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ThinkUKnow Australia is recognised for its success in educating the community about online child sexual exploitation and how to stay safe online

Australian Institute of Criminology 2 mins read

ThinkUKnow Australia today received a bronze award in the police-led category of the 2023 Australian Crime and Violence Prevention Awards (ACVPAs).

The ACVPAs recognise best practice in the prevention or reduction of violence and other types of crime in Australia and play a vital role in highlighting effective community-based initiatives to prevent crime and violence before it occurs.

As the only nationally delivered, law enforcement-led online safety program, ThinkUKnow Australia aims to increase education and awareness of online child sexual exploitation among the most influential figures in a young person’s life. Launched in 2009, the program includes school presentations and resources for parents, carers and teachers including toolkits, home learning activities, fact sheets and guides.

The program’s regular updates reflect contemporary trends and issues identified by the Australian Federal Police-led Australian Centre to Counter Child Exploitation (ACCCE), communicated through real case studies and examples. ThinkUKnow Australia is pro-technology and addresses topics including self-generated child abuse material, online grooming and sextortion while also encouraging help-seeking behaviour.

“ThinkUKnow directly contributes to the strategic objectives of the ACCCE through education to prevent the exploitation of children and promote early intervention. As a long-standing primary prevention initiative, we have seen the increased importance of collaboration between law enforcement and industry to keep children safe online,” said Commander ACCCE and Human Exploitation Helen Schneider.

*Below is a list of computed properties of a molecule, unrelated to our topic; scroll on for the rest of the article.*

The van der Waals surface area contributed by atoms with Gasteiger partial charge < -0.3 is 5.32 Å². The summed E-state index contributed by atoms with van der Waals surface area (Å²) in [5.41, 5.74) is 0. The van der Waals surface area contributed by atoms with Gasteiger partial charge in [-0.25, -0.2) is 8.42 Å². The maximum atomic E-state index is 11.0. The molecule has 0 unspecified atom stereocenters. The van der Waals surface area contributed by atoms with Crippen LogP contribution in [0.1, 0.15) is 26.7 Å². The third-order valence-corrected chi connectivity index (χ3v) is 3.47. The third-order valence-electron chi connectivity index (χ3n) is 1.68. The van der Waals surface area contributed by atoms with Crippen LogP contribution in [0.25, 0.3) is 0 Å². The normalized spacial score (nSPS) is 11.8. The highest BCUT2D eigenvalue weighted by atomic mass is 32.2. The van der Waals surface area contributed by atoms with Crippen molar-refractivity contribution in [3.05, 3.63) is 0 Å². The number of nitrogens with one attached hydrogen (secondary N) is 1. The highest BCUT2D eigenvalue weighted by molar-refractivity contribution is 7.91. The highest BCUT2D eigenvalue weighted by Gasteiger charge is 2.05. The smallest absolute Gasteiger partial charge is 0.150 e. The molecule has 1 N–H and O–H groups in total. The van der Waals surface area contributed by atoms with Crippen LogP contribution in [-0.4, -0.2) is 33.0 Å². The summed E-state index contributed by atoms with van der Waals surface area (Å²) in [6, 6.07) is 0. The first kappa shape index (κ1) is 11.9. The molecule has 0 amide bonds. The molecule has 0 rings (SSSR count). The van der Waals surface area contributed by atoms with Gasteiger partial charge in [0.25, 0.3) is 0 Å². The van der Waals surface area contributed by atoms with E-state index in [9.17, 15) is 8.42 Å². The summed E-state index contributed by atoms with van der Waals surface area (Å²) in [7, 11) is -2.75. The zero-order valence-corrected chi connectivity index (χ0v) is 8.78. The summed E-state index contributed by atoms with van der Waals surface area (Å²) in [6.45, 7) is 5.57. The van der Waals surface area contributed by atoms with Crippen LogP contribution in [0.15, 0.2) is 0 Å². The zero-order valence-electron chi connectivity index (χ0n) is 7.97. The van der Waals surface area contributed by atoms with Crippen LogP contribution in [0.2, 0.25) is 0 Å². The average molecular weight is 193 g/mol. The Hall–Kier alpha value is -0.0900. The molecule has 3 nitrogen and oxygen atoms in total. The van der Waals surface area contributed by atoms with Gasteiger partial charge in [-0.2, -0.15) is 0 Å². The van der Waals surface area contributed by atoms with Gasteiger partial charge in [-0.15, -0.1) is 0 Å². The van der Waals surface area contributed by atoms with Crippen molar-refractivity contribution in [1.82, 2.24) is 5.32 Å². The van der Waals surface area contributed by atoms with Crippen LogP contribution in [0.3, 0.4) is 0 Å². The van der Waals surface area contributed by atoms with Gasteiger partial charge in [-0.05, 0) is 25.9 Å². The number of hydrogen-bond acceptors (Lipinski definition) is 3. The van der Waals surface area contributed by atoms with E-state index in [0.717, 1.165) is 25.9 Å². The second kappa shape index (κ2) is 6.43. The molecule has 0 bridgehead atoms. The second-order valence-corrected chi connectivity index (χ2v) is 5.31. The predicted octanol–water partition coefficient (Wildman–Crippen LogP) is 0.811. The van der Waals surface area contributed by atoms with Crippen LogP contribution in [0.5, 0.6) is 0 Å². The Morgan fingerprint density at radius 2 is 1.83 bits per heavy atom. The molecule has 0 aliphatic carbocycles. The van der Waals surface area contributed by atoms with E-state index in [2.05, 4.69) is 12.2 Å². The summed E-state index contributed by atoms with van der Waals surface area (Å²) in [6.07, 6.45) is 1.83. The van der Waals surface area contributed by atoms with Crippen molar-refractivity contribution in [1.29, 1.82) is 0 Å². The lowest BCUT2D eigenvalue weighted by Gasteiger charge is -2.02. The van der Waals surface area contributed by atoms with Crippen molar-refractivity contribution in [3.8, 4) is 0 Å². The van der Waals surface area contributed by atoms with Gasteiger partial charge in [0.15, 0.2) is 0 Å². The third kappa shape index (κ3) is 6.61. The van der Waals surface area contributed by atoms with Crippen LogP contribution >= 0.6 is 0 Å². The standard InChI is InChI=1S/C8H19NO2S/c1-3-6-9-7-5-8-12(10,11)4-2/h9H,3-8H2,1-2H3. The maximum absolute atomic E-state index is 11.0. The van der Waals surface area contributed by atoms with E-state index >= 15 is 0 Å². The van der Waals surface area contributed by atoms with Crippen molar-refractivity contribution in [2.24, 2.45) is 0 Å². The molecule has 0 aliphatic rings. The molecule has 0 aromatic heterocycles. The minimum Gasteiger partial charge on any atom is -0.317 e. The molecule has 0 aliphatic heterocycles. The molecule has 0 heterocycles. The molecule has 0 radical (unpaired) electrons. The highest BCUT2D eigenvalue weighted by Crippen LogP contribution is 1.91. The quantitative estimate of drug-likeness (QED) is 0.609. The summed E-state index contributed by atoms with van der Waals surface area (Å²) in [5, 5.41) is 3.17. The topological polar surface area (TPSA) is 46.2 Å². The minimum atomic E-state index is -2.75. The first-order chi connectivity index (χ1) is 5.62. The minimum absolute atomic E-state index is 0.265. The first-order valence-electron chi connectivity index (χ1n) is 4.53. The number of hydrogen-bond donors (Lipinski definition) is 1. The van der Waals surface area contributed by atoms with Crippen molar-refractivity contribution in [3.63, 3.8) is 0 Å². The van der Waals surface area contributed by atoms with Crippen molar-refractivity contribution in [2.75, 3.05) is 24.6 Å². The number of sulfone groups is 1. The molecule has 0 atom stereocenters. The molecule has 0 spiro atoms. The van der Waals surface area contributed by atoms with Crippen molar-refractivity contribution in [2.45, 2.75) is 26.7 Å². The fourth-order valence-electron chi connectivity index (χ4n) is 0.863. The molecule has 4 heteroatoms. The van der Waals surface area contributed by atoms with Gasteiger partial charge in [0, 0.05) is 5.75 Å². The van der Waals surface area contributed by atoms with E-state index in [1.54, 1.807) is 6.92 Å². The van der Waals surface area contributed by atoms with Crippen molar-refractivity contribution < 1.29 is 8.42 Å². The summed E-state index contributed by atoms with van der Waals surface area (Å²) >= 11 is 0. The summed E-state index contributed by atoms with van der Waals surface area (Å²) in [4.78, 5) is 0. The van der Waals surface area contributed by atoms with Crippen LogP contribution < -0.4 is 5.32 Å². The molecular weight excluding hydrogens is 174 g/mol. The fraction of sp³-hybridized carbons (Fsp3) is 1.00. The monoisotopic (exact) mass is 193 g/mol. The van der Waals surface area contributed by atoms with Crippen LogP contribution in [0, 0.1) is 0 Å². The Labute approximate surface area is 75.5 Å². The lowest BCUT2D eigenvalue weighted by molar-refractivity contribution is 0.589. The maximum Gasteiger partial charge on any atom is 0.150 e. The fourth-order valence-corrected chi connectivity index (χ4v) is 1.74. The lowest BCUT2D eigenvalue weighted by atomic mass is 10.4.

ThinkUKnow Australia is a leading education tool which has been implemented in schools and the community nationally. Now in its 14th year of operation, the program has received substantial recognition and support for an initative that is crucial in protecting youth in this digital age,” Australian Institute of Criminology (AIC) Deputy Director Dr Rick Brown.

These annual awards recognise the outstanding contributions being made across Australia for crime prevention, including the development and implementation of practical projects to reduce violence and other types of crime in the community.

The awards are a joint initiative of the Australian, state and territory governments and are delivered by the AIC. All projects are assessed each year by the ACVPA Board, which consists of senior law enforcement representatives from each state and territory police service, and is chaired by the AIC Director.

For more information about the award winners, please visit

Contact details:

AFP Media:

02 5126 9297        


AIC Media:

02 6268 7343

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